The Italian Embassy, represented by Minister Cristiano Maggipinto and the Director of the Education Office, Lucia Dalla Montà, brought together the leadership of Italian American organizations in the Washington Metropolitan area to discuss the status of programs to teach Italian in American schools and in particular future funding for the programs.
The good news is that more than 2,000 students have registered to take the upcoming AP exam in Italian Language and Culture. The AP exam was first introduced in the 2005-2006 academic year. However, due to low numbers of students taking the exam, the College Board discontinued it after the 2008-2009 year. With the intervention of Ambassador Giulio Terzi, now Italy’s Foreign Minister, $3million were raised by national Italian American organizations and contributions by the Italian government and Italian companies. The College Board reinstated the AP Italian program starting with the May 2012 exam.
The bad news, however, is that the Italian government, which had been funding many of the Italian Language Programs at the public and private school system through the non-profit organizations “Enti Gestori,” has significantly reduced its financial support. Consequently, the promotion of the Italian language is entering, as Maggipinto noted, “a critical moment.” For example, as noted by Ron Cappelletti, the current president of the Italian Cultural Society of Washington, D.C., one of the two Enti Gestori in our area (the other is the Casa Italiana Language School), the Italian government in the past had provided annual funding to the Society in excess of $400,000. Current funding, however, is down to $100,000. Consequently, the Society, as all other Enti Gestori, will face significant financial challenges. A parallel challenge, as Maggipinto noted, is the lack of qualified and certified teachers of Italian. In the United States, teachers are certified by the 50 states, and only last year, was a commission to certify Italian teachers established in California. Consequently the promotion of programs that generate teachers of Italian is a high priority, too.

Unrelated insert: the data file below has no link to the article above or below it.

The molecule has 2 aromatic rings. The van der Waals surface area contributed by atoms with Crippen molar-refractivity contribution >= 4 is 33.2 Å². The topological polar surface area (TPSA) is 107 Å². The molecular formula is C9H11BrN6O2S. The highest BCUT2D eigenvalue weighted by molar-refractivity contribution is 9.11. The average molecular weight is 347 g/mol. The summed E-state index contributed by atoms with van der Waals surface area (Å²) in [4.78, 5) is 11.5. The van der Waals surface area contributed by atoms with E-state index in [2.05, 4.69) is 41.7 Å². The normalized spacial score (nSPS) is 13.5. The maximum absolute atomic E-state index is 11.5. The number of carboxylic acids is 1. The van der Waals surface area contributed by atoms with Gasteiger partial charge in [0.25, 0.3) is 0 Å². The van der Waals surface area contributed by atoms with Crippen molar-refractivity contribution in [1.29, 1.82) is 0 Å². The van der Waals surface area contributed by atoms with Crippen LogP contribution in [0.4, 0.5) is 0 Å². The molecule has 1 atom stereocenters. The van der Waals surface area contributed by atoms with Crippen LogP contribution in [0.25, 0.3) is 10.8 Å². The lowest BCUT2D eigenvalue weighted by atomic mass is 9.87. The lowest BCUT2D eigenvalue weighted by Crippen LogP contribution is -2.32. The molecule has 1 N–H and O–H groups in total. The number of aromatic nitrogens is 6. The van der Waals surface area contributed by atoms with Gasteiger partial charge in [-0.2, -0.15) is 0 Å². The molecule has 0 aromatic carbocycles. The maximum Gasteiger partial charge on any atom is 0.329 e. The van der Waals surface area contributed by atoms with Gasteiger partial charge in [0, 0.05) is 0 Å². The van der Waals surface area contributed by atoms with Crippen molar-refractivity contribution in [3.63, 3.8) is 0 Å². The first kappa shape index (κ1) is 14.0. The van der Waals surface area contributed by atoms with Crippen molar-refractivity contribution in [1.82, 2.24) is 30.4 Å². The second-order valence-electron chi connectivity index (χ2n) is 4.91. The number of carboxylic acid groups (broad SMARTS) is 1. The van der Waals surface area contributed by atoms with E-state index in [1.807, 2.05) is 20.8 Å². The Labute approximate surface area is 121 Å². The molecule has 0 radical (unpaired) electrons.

The promotion of the Italian language is undoubtedly in the best interest of all Italians and Italian Americans. Our children, grandchildren, will learn about their roots, their culture, their Italian language. The Italian government too, has a significant interest in the promotion of the Italian language and culture, because ultimately it will receive financial benefits through an increase in tourism to Italy and in the purchase of Italian made goods.
However, Italian Americans have always been self sufficient and there is no question that they will rise to the challenge and provide the financial support needed to promote the Italian language and culture. The first step, however, as suggested by Daniel Stabile, President of COPILAS who also spoke at the meeting, is that “we need a systematic plan” to get the job done. (March 18, 2012)